A critical member of your healthcare team may be closer and more accessible than you’d think: possibly even right down the street from your home! While you may routinely have the opportunity to discuss your health with your physician, it’s important to remember that pharmacists can be useful – and easy to reach – resources when you have questions related to your medicine and its proper use, storage and disposal that may arise outside of the doctor’s office.
Here are a few questions that you can ask during your next visit to the pharmacy counter – especially if the medicine you’re picking up is new to you, or if there have been any recent changes to your medicine, vitamin, or supplement intake.
The label on your medicine should specify the dosage you’ve been prescribed, but it can be helpful to verbally confirm this information with your pharmacist to ensure everything is clear to you. Maybe you understand that you need to take “1 ml” of your medicine each morning but are unsure of how to accurately measure this out. Your pharmacist can provide you with guidance, and even helpful supplies, to help you to take the correct dose of your medicine as prescribed.
Your physician likely mentioned whether the medicine you’ve been prescribed has certain side effects, but maybe you didn’t write it down, or you didn’t have time for her to go over each one in detail. Your pharmacist can inform you of any side effects that you may experience when taking your medicine.
Each medicine may have different instructions as to how and when you take it, as well as lifestyle considerations (such as diet and exercise) that you should be aware of. For example, some medicines must be taken with food, where others are more effective when taken on an empty stomach. Have you been instructed to take your medicine multiple times each day? Your pharmacist can confirm whether it’s important to do so at certain time intervals.
While you should always strive to adhere to your medicine schedule each day, you might accidentally forget to take a dose; we’re all human, after all. It’s not safe to assume that you should take the missed dose immediately, although this may sometimes be the case. It’s important to know what to do when and if this happens and asking your pharmacist this question in advance can help you to be prepared.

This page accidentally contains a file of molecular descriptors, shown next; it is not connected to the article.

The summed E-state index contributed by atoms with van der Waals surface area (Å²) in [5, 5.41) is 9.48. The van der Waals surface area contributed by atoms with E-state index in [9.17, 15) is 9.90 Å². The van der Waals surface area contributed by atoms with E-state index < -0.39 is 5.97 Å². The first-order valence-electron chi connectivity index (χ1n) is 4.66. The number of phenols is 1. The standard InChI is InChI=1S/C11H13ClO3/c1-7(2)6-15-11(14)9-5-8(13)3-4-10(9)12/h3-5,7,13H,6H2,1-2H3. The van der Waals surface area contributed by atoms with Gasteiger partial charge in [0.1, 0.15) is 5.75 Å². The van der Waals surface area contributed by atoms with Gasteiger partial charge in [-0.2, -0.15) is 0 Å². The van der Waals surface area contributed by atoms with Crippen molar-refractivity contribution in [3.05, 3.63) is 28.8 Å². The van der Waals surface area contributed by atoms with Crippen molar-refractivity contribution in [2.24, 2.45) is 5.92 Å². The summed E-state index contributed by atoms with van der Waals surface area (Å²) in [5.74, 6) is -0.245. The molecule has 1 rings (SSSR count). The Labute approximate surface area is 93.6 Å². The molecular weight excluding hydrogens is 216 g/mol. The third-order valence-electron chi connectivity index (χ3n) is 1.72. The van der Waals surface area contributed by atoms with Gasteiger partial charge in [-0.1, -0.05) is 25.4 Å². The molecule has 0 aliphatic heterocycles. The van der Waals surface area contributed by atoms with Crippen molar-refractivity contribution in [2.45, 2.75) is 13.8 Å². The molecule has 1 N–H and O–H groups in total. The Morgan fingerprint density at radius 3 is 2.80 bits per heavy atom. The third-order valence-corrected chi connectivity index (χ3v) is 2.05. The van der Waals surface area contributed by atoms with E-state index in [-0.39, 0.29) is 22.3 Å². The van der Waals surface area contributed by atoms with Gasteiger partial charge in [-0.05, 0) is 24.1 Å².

Your physician and pharmacist will be careful to inform you if there are any common foods, medicines, or activities that you need to avoid when taking your medicine. However, this can be a lot of information to remember, especially if you are taking multiple medicines. Your pharmacist will be able to help you to reduce the risk of drug interactions that could potentially make your medicine less effective, cause unexpected side effects, or even increase the action of the drug to an unwanted extent. Don’t assume that simple things like your favorite breakfast food or multivitamin can be taken with your new prescription; it’s always best to ask first, and to inform your pharmacist of any other medicine, vitamins, herbals, supplements, or over-the-counter products that you routinely take.
Your pharmacist should be able to provide guidance on complying with local, state and federal laws and regulations regarding the disposal of expired or unwanted medicines. If there is not a drug disposal kiosk located in the pharmacy, ask if there is one near you, or if they can provide or recommend other disposal options.
These are just six of the most important questions to discuss with your pharmacist: the FDA has compiled an even more extensive list that can help you to ensure that you fully understand how to safely take the medicine you’ve been prescribed. Pharmacists are great resources given their placement in your community (like we mentioned: your local pharmacy may be right down the street!) and clinical expertise and can help to complement (and reiterate) the information that your physician provides.
Due to possible disruptions associated with COVID-19, kiosk access to and operating hours at the listed kiosk locations may be impacted. If you have questions about a kiosk site, including current kiosk access, what can be disposed of, and hours of operation, contact the kiosk site directly. If you are not able to visit a kiosk and have immediate disposal needs visit the FDA website for additional guidance and be sure to comply with all applicable federal, state, and local legal requirements.
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